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Surveillance: vendor trends

Earlier this month, Deltek blogged and produced a video about surveillance technologies and their use in crime prevention. The term “surveillance” covers numerous technologies, from red-light and speed cameras, to closed-circuit television (CCTV) systems. Due to the wide range of technologies under the surveillance umbrella, an abundance of vendors are participating in this market. The map below provides a visual representation of where these vendors are located.

 

The list of vendors used to create this map was taken from the Ultimate Guide for Sherriff’s on http://ultimateguideforsheriffs.com/

Expectedly, larger states such as California, Texas and Florida have the greatest number of vendors. Virginia is also near the top, likely due to the state’s large defense community. This map aligns well with the red map below, which details the number of solicitations released for surveillance technologies in the last 12 months. California, Texas and Florida continue to lead the pack, showing that larger states, and states with several surveillance vendors, continue to invest in the technology.

While a major portion of this could be due to the significant need for surveillance in border states, there are other important factors to consider. One of the most noteworthy is the fact that many solicitations include a provision that allows agencies to provide additional bid-scoring points in favor of locally owned businesses. This means that vendors located within the state have an advantage over out-of-state vendors.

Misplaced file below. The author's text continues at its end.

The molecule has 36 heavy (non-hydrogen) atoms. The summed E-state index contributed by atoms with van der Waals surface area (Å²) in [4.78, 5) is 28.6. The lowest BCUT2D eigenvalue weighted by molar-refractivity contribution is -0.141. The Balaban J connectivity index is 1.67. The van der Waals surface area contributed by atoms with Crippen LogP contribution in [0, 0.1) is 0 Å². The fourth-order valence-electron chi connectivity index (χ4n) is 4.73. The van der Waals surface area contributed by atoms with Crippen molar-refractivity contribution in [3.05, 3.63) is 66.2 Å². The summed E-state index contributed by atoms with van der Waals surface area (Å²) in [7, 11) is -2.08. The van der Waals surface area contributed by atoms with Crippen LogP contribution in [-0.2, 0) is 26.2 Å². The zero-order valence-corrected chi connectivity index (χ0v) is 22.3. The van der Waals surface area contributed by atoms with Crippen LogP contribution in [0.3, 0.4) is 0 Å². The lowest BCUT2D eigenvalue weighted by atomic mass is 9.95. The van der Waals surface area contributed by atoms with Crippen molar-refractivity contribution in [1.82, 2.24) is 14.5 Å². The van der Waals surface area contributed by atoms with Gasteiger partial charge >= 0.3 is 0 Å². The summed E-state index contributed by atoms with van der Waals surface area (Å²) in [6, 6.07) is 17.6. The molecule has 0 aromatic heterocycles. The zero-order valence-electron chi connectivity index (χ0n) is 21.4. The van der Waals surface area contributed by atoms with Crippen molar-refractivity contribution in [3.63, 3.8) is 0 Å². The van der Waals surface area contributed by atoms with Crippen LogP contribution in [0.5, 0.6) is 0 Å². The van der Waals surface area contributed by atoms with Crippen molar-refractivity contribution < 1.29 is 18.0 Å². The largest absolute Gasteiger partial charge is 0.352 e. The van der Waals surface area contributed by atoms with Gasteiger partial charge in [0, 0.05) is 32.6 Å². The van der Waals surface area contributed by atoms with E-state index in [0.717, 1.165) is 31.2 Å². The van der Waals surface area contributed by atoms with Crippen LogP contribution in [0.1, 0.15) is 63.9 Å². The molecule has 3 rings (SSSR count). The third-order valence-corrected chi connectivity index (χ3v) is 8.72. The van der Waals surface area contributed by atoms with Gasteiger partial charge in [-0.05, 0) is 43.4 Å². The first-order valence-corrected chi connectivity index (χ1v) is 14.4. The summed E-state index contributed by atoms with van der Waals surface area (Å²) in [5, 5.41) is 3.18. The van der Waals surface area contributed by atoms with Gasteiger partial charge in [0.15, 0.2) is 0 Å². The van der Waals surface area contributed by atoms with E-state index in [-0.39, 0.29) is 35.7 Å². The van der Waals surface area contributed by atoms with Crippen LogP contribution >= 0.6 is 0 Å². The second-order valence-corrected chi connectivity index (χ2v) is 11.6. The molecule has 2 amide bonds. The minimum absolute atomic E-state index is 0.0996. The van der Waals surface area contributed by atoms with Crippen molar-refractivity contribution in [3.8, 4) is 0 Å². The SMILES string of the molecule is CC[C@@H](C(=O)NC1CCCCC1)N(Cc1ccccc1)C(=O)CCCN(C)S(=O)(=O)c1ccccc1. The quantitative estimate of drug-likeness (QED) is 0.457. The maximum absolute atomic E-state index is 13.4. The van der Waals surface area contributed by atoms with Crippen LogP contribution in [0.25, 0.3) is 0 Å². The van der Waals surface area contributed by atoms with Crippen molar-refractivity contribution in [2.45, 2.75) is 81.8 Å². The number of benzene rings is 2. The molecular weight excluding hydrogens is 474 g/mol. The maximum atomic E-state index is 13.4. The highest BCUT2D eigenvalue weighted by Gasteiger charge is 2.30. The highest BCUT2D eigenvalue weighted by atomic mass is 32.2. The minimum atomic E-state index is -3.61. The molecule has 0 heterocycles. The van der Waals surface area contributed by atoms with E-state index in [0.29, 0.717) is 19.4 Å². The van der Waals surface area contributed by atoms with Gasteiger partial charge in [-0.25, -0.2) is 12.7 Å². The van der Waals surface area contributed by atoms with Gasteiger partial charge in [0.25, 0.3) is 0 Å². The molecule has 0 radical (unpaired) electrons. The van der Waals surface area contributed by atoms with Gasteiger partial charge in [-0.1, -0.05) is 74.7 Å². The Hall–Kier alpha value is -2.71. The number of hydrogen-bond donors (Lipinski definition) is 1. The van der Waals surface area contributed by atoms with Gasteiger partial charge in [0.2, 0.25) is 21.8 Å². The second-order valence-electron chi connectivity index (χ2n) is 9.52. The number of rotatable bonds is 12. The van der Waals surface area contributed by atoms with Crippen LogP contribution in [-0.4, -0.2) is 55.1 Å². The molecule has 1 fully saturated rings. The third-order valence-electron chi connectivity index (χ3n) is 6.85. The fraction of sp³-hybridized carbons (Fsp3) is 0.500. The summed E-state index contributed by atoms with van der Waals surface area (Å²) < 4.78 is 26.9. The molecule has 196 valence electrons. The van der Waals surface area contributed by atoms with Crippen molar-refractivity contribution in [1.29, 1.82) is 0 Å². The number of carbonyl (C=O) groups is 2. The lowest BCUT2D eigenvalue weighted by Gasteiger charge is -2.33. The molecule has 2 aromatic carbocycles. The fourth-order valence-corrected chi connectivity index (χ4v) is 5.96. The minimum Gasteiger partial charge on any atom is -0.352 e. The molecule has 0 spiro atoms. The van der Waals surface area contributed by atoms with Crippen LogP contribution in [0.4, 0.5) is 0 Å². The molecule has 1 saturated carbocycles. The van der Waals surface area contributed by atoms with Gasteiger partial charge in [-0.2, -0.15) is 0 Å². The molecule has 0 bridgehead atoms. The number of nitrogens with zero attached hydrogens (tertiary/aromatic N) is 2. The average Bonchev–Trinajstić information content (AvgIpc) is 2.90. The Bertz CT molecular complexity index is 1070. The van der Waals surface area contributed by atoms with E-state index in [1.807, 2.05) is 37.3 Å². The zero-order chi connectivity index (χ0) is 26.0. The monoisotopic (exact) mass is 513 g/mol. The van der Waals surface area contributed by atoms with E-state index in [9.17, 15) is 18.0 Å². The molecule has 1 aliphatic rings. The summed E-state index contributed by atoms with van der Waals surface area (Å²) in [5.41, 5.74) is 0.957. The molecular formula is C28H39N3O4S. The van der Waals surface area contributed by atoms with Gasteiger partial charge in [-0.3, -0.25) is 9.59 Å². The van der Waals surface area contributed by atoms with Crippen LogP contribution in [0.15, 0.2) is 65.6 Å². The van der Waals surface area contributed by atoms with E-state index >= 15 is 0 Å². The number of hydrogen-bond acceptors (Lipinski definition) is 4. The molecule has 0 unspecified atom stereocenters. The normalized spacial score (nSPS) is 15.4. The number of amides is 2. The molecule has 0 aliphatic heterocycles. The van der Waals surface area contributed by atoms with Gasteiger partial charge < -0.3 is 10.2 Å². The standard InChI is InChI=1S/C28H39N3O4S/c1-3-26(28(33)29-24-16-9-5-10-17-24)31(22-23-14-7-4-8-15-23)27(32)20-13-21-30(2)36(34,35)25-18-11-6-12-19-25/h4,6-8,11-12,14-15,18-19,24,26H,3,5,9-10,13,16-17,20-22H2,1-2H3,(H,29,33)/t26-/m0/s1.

Analyst’s Take

The extreme correlation between the location of surveillance vendors and where solicitations were released offers vendors a strong indication of where solicitations are likely to be released in the future. The maps detailing released and awarded solicitations show that many surveillance projects are taking place in border states, which is likely to continue. States that recently implemented systems may also require maintenance in the near future, which vendors should keep in mind as the systems begin to age.

Most significantly, however, may be the states that did not procure any surveillance technologies in the last three years, such as Wyoming and South Dakota. Given the growing trend in utilizing surveillance technology, it is likely that cities in these states will soon look to utilize it as well. Vendors should take advantage of this prime opportunity to introduce themselves and make a push for their systems now.

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